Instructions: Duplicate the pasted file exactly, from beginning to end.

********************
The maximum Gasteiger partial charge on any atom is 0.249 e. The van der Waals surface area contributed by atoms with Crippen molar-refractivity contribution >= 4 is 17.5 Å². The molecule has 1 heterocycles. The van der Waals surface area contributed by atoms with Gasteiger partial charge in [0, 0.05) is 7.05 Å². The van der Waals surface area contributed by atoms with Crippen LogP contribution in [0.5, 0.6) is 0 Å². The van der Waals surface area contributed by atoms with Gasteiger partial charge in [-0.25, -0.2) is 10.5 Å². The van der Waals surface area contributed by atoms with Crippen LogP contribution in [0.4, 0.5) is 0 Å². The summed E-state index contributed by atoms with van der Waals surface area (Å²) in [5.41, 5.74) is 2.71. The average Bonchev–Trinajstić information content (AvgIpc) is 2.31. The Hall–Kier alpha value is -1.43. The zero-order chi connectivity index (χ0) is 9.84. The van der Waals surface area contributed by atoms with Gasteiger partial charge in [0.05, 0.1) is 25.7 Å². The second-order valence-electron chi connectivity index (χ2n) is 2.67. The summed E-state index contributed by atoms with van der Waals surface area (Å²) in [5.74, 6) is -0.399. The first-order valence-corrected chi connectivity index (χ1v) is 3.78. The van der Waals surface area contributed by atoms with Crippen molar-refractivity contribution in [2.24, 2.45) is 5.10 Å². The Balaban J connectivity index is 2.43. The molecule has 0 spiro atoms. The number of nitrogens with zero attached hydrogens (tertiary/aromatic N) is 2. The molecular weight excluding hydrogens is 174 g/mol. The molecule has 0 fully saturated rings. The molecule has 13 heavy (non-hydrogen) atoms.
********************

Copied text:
The maximum Gasteiger partial charge on any atom is 0.249 e. The van der Waals surface area contributed by atoms with Crippen molar-refractivity contribution >= 4 is 17.5 Å². The molecule has 1 heterocycles. The van der Waals surface area contributed by atoms with Gasteiger partial charge in [0, 0.05) is 7.05 Å². The van der Waals surface area contributed by atoms with Crippen LogP contribution in [0.5, 0.6) is 0 Å². The van der Waals surface area contributed by atoms with Gasteiger partial charge in [-0.25, -0.2) is 10.5 Å². The van der Waals surface area contributed by atoms with Crippen LogP contribution in [0.4, 0.5) is 0 Å². The summed E-state index contributed by atoms with van der Waals surface area (Å²) in [5.41, 5.74) is 2.71. The average Bonchev–Trinajstić information content (AvgIpc) is 2.31. The Hall–Kier alpha value is -1.43. The zero-order chi connectivity index (χ0) is 9.84. The van der Waals surface area contributed by atoms with Gasteiger partial charge in [0.05, 0.1) is 25.7 Å². The second-order valence-electron chi connectivity index (χ2n) is 2.67. The summed E-state index contributed by atoms with van der Waals surface area (Å²) in [5.74, 6) is -0.399. The first-order valence-corrected chi connectivity index (χ1v) is 3.78. The van der Waals surface area contributed by atoms with Crippen molar-refractivity contribution in [2.24, 2.45) is 5.10 Å². The Balaban J connectivity index is 2.43. The molecule has 0 spiro atoms. The number of nitrogens with zero attached hydrogens (tertiary/aromatic N) is 2. The molecular weight excluding hydrogens is 174 g/mol. The molecule has 0 fully saturated rings. The molecule has 13 heavy (non-hydrogen) atoms.